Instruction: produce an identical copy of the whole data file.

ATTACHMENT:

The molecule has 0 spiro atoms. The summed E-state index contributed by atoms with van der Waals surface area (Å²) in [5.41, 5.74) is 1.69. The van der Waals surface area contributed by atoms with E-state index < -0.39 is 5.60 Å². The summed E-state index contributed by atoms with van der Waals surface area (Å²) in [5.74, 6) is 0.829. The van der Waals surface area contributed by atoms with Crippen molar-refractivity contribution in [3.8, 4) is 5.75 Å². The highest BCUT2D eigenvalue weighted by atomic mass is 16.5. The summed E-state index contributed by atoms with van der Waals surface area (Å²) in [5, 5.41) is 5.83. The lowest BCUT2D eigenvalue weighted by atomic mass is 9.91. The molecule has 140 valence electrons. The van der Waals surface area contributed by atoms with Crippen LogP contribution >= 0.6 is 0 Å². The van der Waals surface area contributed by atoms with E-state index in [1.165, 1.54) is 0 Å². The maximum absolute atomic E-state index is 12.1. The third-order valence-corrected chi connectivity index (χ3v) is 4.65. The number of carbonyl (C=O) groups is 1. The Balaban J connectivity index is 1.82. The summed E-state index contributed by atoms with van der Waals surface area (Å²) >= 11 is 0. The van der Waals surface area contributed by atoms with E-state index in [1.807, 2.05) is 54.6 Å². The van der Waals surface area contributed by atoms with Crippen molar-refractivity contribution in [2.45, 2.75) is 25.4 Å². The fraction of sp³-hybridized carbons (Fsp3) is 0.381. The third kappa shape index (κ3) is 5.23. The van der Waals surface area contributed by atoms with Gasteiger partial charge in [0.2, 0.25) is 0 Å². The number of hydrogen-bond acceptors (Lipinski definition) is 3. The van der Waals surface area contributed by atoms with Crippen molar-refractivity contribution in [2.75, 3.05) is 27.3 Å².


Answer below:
The molecule has 0 spiro atoms. The summed E-state index contributed by atoms with van der Waals surface area (Å²) in [5.41, 5.74) is 1.69. The van der Waals surface area contributed by atoms with E-state index < -0.39 is 5.60 Å². The summed E-state index contributed by atoms with van der Waals surface area (Å²) in [5.74, 6) is 0.829. The van der Waals surface area contributed by atoms with Crippen molar-refractivity contribution in [3.8, 4) is 5.75 Å². The highest BCUT2D eigenvalue weighted by atomic mass is 16.5. The summed E-state index contributed by atoms with van der Waals surface area (Å²) in [5, 5.41) is 5.83. The lowest BCUT2D eigenvalue weighted by atomic mass is 9.91. The molecule has 140 valence electrons. The van der Waals surface area contributed by atoms with Crippen LogP contribution >= 0.6 is 0 Å². The van der Waals surface area contributed by atoms with E-state index in [1.165, 1.54) is 0 Å². The maximum absolute atomic E-state index is 12.1. The third-order valence-corrected chi connectivity index (χ3v) is 4.65. The number of carbonyl (C=O) groups is 1. The Balaban J connectivity index is 1.82. The summed E-state index contributed by atoms with van der Waals surface area (Å²) >= 11 is 0. The van der Waals surface area contributed by atoms with E-state index in [1.807, 2.05) is 54.6 Å². The van der Waals surface area contributed by atoms with Crippen molar-refractivity contribution in [2.45, 2.75) is 25.4 Å². The fraction of sp³-hybridized carbons (Fsp3) is 0.381. The third kappa shape index (κ3) is 5.23. The van der Waals surface area contributed by atoms with Gasteiger partial charge in [0.2, 0.25) is 0 Å². The number of hydrogen-bond acceptors (Lipinski definition) is 3. The van der Waals surface area contributed by atoms with Crippen molar-refractivity contribution in [2.75, 3.05) is 27.3 Å².